Offensive. Hilariously emotionally and artistically histrionic. Very often profoundly authentic. Peak queer pop-art. A transcendent trans-cultural narrative collage. Glorious exploitation of “deviant lifestyle” choices punished to the point of utter absurdity. Strobed throughout with complete integrity and earnestness in the form of intercut documentary interviews which give pure voice to its performers between great arcs of exaggerated theatrical emotionalism. Always reminding us that we are only watching a movie. That any criticism of it will always be narrowly focused on…
A radical, marxist, revolutionary, foundational Third Cinema attack on Western values and U.S. cultural imperialism, Jorge Sanjinés’ Blood of the Condor had a profound impact on Bolivian politics at the time of its release and still casts a shadow across Latin American polity to this day.
The film’s accusations that U.S. Peace Corps volunteers sterilized indigenous women of the Quechua ethnic group inspired widespread protests during the late 1960’s, stoked long-simmering anti-U.S. attitudes in Latin America, and led to the…
How much Fellini could a Fellini Fellini if a Fellini could Fellini?
Or... the Fellinist Fellini that Fellini ever Fellinied.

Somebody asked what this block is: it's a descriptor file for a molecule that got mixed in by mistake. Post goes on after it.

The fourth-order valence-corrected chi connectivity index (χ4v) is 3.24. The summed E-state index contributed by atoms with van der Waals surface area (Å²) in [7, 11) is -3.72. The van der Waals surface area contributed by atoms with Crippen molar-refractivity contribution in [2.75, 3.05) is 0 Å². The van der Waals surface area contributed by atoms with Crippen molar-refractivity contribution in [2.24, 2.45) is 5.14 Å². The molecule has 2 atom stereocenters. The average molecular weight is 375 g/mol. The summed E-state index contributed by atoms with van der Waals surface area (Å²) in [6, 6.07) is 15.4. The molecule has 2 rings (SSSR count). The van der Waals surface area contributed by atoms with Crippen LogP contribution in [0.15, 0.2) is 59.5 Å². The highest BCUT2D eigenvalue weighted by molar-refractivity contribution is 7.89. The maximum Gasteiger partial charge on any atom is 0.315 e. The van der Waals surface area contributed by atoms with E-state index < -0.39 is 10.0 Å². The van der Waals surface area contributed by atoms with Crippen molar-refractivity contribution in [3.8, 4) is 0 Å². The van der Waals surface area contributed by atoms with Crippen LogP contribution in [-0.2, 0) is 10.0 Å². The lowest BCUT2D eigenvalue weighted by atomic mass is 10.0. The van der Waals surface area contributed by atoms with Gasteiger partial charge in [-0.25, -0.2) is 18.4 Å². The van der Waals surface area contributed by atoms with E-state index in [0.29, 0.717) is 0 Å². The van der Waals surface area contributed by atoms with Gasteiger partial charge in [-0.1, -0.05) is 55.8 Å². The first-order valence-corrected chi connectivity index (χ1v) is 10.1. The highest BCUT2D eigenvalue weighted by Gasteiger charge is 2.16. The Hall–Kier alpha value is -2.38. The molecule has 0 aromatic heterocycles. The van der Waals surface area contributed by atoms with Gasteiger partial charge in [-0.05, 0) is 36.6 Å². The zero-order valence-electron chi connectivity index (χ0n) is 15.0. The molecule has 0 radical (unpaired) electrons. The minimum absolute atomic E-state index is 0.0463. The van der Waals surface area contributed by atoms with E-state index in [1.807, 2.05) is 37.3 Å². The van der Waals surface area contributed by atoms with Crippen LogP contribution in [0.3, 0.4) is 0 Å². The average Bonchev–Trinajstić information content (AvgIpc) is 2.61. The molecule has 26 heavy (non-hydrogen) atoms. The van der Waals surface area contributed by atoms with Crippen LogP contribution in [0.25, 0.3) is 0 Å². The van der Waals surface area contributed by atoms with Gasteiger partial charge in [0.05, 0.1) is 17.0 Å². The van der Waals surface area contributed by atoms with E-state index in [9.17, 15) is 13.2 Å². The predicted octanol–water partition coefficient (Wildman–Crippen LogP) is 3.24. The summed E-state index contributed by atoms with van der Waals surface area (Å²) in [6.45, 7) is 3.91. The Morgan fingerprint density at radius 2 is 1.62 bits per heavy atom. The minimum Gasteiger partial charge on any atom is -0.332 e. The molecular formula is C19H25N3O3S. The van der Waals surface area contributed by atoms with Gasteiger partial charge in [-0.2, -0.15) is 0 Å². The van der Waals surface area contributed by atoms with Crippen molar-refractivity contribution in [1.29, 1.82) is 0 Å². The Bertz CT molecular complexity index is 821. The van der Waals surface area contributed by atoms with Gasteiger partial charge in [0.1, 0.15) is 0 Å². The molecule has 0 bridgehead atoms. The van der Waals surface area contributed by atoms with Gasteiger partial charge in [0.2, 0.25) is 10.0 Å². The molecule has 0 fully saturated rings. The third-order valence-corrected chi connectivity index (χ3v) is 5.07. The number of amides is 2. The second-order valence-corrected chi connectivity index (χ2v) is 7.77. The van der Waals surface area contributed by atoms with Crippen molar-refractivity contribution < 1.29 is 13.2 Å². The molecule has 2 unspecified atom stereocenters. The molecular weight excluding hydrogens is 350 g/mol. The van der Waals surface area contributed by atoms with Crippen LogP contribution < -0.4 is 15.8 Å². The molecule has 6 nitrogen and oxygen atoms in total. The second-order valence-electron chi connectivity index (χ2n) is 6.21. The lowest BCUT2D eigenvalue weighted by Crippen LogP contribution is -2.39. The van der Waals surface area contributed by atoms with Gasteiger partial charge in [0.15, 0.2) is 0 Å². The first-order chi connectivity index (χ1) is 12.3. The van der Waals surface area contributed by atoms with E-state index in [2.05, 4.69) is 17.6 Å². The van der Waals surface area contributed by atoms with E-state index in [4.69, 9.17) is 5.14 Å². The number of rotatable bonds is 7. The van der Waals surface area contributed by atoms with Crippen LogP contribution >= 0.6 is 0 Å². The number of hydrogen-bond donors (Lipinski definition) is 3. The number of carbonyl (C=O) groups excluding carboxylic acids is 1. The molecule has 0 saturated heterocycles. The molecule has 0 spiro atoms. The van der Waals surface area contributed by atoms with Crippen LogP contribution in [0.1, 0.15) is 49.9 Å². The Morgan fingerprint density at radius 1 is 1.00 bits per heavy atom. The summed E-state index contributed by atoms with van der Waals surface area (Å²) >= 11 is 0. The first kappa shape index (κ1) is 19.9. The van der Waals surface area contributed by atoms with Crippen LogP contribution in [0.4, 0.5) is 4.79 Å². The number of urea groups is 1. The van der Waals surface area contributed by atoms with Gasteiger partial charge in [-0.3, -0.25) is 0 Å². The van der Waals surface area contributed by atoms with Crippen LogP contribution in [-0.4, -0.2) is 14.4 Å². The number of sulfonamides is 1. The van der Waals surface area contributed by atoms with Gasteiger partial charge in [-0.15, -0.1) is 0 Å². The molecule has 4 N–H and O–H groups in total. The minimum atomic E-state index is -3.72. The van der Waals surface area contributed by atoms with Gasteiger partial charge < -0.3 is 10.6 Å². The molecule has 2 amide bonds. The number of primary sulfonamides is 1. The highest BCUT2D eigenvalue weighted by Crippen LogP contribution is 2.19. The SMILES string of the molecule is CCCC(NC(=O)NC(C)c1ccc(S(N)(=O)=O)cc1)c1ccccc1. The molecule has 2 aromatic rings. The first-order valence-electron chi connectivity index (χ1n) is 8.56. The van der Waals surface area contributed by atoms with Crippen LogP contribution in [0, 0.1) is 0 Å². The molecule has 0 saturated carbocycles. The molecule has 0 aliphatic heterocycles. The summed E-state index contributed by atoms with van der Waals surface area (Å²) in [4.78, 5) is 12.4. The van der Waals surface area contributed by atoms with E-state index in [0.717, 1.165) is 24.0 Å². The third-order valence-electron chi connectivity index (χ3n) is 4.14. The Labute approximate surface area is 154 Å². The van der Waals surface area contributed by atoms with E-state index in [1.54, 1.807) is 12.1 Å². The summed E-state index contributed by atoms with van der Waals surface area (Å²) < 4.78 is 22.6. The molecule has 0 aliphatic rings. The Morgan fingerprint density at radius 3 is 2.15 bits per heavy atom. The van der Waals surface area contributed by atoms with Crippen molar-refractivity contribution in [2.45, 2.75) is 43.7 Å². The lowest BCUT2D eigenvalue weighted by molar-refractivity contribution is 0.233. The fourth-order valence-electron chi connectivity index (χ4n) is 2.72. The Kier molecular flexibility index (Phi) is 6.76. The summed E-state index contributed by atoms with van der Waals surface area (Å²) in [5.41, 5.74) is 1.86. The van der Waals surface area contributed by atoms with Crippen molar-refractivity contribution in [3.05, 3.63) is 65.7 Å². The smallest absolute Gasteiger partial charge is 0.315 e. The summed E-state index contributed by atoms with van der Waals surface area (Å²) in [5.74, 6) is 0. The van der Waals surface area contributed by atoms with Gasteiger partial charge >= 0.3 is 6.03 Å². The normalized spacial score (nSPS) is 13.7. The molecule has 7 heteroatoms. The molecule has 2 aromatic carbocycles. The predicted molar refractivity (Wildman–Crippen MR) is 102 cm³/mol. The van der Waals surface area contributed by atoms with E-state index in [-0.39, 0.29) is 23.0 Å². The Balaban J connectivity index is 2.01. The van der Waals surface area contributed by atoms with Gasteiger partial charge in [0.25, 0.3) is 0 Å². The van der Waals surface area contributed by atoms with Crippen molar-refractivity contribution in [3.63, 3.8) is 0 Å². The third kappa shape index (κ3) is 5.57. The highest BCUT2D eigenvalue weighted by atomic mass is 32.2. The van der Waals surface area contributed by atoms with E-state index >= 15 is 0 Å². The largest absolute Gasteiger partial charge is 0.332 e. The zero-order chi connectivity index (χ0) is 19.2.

This absolutely does not capture any of the essence of the Edgar Allan Poe story on which it’s based, but I love its pure distillation of the theatrical chaos and artistic self-effacement (but really self aggrandizement) that is the essence of Fellini’s entire body of work. The best movie Wes Anderson ever saw.
Lashana Lynch is given fuck all to do. She’s just another box on the checklist that this movie races to tick off. Ana de Armas, the most joyful "Bond Woman" we've had in years, gets one single action sequence and then vanishes. I give this movie points for hitting some big Bond tropes (like the villain’s island that must be approached via high-tech submarine) and for a few solid action sequences, but otherwise this is dour and un-fun and ultimately…
There are at least two sure ways to know you're on the right side of history...
1. The Black Panthers bring you food during your sit in.
2. The press gives you a bad ass name like "The Occupying Cripple Liberation Army".
That powerhouse and political force of nature Judith Heumann wasn't on the stage during the signing of the ADA, after all that she did, and instead it was a bunch of white dudes, is the fucking story of civil rights movements in America.
There’s a scene about 515 minutes into this nine and half hour movie where our protagonist, Kaji - having fully made the transition from manager of a Japanese prison labor camp to POW of a Soviet prison labor camp - comes before the Russian management of the camp to answer for his attempts at democratizing the POWs.
Kaji is, as far as he knows himself, a socialist. Many times throughout the six part filmic cycle he is referred to as…